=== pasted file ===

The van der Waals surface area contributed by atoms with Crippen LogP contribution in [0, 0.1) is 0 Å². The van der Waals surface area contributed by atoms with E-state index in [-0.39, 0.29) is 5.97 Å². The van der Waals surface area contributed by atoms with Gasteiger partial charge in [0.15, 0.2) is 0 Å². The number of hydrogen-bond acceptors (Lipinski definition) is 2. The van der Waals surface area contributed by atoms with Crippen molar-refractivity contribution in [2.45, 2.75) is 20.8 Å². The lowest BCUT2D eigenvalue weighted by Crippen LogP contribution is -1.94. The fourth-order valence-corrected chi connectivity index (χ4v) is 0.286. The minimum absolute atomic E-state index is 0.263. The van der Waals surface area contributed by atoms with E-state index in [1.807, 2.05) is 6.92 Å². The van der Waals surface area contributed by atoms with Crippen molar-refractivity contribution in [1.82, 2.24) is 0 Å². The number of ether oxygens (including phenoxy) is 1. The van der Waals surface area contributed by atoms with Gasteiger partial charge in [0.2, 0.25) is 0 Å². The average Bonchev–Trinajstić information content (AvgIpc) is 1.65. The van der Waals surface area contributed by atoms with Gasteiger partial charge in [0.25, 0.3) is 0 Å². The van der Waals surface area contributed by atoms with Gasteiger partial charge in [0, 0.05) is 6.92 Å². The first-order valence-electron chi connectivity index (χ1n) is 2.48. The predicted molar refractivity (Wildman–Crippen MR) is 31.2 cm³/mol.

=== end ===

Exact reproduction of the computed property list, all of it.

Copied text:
The van der Waals surface area contributed by atoms with Crippen LogP contribution in [0, 0.1) is 0 Å². The van der Waals surface area contributed by atoms with E-state index in [-0.39, 0.29) is 5.97 Å². The van der Waals surface area contributed by atoms with Gasteiger partial charge in [0.15, 0.2) is 0 Å². The number of hydrogen-bond acceptors (Lipinski definition) is 2. The van der Waals surface area contributed by atoms with Crippen molar-refractivity contribution in [2.45, 2.75) is 20.8 Å². The lowest BCUT2D eigenvalue weighted by Crippen LogP contribution is -1.94. The fourth-order valence-corrected chi connectivity index (χ4v) is 0.286. The minimum absolute atomic E-state index is 0.263. The van der Waals surface area contributed by atoms with E-state index in [1.807, 2.05) is 6.92 Å². The van der Waals surface area contributed by atoms with Crippen molar-refractivity contribution in [1.82, 2.24) is 0 Å². The number of ether oxygens (including phenoxy) is 1. The van der Waals surface area contributed by atoms with Gasteiger partial charge in [0.2, 0.25) is 0 Å². The average Bonchev–Trinajstić information content (AvgIpc) is 1.65. The van der Waals surface area contributed by atoms with Gasteiger partial charge in [0.25, 0.3) is 0 Å². The van der Waals surface area contributed by atoms with Gasteiger partial charge in [0, 0.05) is 6.92 Å². The first-order valence-electron chi connectivity index (χ1n) is 2.48. The predicted molar refractivity (Wildman–Crippen MR) is 31.2 cm³/mol.